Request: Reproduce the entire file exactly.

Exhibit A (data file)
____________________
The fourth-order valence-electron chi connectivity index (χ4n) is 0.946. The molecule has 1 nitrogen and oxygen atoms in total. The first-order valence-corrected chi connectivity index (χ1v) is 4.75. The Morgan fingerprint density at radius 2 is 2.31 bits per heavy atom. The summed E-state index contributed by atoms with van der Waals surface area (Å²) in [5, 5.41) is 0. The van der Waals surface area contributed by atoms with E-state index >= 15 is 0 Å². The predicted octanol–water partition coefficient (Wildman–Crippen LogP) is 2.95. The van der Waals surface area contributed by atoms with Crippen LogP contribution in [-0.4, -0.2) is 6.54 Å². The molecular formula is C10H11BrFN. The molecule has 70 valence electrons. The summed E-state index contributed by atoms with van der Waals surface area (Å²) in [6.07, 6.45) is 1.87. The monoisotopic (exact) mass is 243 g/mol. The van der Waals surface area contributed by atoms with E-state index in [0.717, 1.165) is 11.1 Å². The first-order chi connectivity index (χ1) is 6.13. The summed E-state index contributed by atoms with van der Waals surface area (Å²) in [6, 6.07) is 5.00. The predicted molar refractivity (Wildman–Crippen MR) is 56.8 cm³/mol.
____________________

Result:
The fourth-order valence-electron chi connectivity index (χ4n) is 0.946. The molecule has 1 nitrogen and oxygen atoms in total. The first-order valence-corrected chi connectivity index (χ1v) is 4.75. The Morgan fingerprint density at radius 2 is 2.31 bits per heavy atom. The summed E-state index contributed by atoms with van der Waals surface area (Å²) in [5, 5.41) is 0. The van der Waals surface area contributed by atoms with E-state index >= 15 is 0 Å². The predicted octanol–water partition coefficient (Wildman–Crippen LogP) is 2.95. The van der Waals surface area contributed by atoms with Crippen LogP contribution in [-0.4, -0.2) is 6.54 Å². The molecular formula is C10H11BrFN. The molecule has 70 valence electrons. The summed E-state index contributed by atoms with van der Waals surface area (Å²) in [6.07, 6.45) is 1.87. The monoisotopic (exact) mass is 243 g/mol. The van der Waals surface area contributed by atoms with E-state index in [0.717, 1.165) is 11.1 Å². The first-order chi connectivity index (χ1) is 6.13. The summed E-state index contributed by atoms with van der Waals surface area (Å²) in [6, 6.07) is 5.00. The predicted molar refractivity (Wildman–Crippen MR) is 56.8 cm³/mol.